Once land is protected, stewardship plays a critical role in restoring habitats back to health or maintaining a pristine natural area.
Stewardship can come in many forms, but the goal is to provide or restore the biodiversity which supports all levels of the ecosystem. The amount and duration of stewardship is different for each nature preserve, but includes removing invasive species, planting native species, clearing trash, and planned burns of our grasslands.
Stewardship plans are developed for Red-tail’s protected natural areas. Below are some of our current projects which are in progress thanks to our supporters, partners, and volunteers.
Click Below to Explore Current Red-tail Conservation Projects
McVey Memorial Forest – McVey Memorial Forest is located off Highway 1 north of Farmland, IN. This 249-acre woodland is the largest that Red-tail manages. Maturing woodlands, floodplains, riparian river corridors, and a small prairie makes this preserve support and incredible biodiversity of plants and wildlife. Because of this, Red-tail is developing a restoration Master Plan to ensure that this natural area is stewarded to the best of our ability. The Master Plan will provide a roadmap to guide the use of the land to support rare, threatened and endangered wildlife and outdoor recreation.
The first phase of the plan is expected to be completed by Fall 2022. In the meantime, Red-tail is addressing certain tasks to jump start on future plans. Frequent visitors may have noticed the closing of specific trails, replacement of benches, and the removal of a bridge. All of which are puzzle pieces in the much larger continuing restoration efforts of McVey. This preserve is, and will continue to be, a place that nourishes wildlife and people.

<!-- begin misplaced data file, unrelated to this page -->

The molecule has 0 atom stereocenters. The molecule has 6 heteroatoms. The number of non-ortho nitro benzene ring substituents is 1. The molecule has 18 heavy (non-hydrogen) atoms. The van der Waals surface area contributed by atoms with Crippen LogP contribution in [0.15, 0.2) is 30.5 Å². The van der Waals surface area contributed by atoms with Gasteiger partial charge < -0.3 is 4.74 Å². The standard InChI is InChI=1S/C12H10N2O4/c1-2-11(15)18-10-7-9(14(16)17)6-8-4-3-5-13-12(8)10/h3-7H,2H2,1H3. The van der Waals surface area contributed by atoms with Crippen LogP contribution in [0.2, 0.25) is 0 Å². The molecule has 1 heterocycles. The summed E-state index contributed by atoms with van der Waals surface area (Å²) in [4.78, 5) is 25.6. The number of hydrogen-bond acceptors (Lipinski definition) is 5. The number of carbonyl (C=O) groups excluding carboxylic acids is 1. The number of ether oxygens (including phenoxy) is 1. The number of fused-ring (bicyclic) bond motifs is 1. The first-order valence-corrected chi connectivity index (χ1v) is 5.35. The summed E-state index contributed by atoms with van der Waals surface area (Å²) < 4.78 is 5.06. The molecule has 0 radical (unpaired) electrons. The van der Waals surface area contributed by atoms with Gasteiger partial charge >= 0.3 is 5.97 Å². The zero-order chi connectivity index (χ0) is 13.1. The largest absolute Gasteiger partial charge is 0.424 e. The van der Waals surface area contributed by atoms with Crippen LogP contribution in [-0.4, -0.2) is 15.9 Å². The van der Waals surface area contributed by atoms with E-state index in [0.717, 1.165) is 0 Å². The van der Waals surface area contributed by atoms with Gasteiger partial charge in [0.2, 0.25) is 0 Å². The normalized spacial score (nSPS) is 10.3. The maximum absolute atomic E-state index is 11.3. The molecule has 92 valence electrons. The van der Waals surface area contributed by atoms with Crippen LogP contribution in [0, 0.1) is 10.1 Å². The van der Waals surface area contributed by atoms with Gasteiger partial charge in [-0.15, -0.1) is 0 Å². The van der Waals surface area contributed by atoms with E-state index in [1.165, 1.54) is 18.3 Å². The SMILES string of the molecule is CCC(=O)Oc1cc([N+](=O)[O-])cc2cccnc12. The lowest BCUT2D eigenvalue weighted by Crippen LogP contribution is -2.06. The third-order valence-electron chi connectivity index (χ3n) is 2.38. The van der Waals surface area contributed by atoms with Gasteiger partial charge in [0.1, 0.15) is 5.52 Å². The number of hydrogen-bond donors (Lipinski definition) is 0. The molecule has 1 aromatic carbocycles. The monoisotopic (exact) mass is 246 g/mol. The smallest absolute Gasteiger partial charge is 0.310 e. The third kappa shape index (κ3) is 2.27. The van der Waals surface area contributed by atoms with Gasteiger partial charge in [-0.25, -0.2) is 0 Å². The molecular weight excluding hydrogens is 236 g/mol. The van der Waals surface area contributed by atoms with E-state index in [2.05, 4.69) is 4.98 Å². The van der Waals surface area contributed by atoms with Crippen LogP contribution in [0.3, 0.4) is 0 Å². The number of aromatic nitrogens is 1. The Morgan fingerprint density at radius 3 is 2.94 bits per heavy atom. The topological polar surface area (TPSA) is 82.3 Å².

Hidden Canal Nature Preserve – Established in January 2021, Hidden Canal Nature Preserve (HCNP) is a 50-acre forest nestled on the west bluff of the White River. Standing on the river bank you can see migratory waterfowl, signs of beaver, and tracks of otters. This floodplain forest protects the scenic view of its neighbor across the river, Mounds State Park, and provides critical habitat connectivity for wildlife.
However, connecting habitats is not this preserve’s only contribution to the natural world. As the name suggests, Hidden Canal Nature Preserve conceals the historical remnants of a man-made canal that never went fully operational. This is an interesting part of Madison County’s history that Red-tail intends to highlight by constructing trails to observe the canal remnants, while also providing visitors with interpretive signage to explain context. Learn more about the history by viewing HCNP’s introduction video.
The restorative efforts for this site are two-fold: showcase historical significance and improve habitat quality. HCNP has not had active habitat management conducted prior to Red-tail being involved. Many invasive plant species have claimed the woods. Removing these ecological threats and replacing them with native species is critical for HCNP. In the coming years, this site will be a unique experience for visitors to come and directly observe history while admiring the natural beauty surrounding them.
Because of ongoing, extensive restoration efforts, Hidden Canal Nature Preserve is closed to the public.
Dutro-Ernst Woods – Dutro-Ernst Woods is located within Muncie city limits east of Tillotson on Highway 32. Once the site of a plant nursery, this 33-acre urban preserve sat fallow and unmanaged for nearly 40 years before Red-tail acquired the preserve.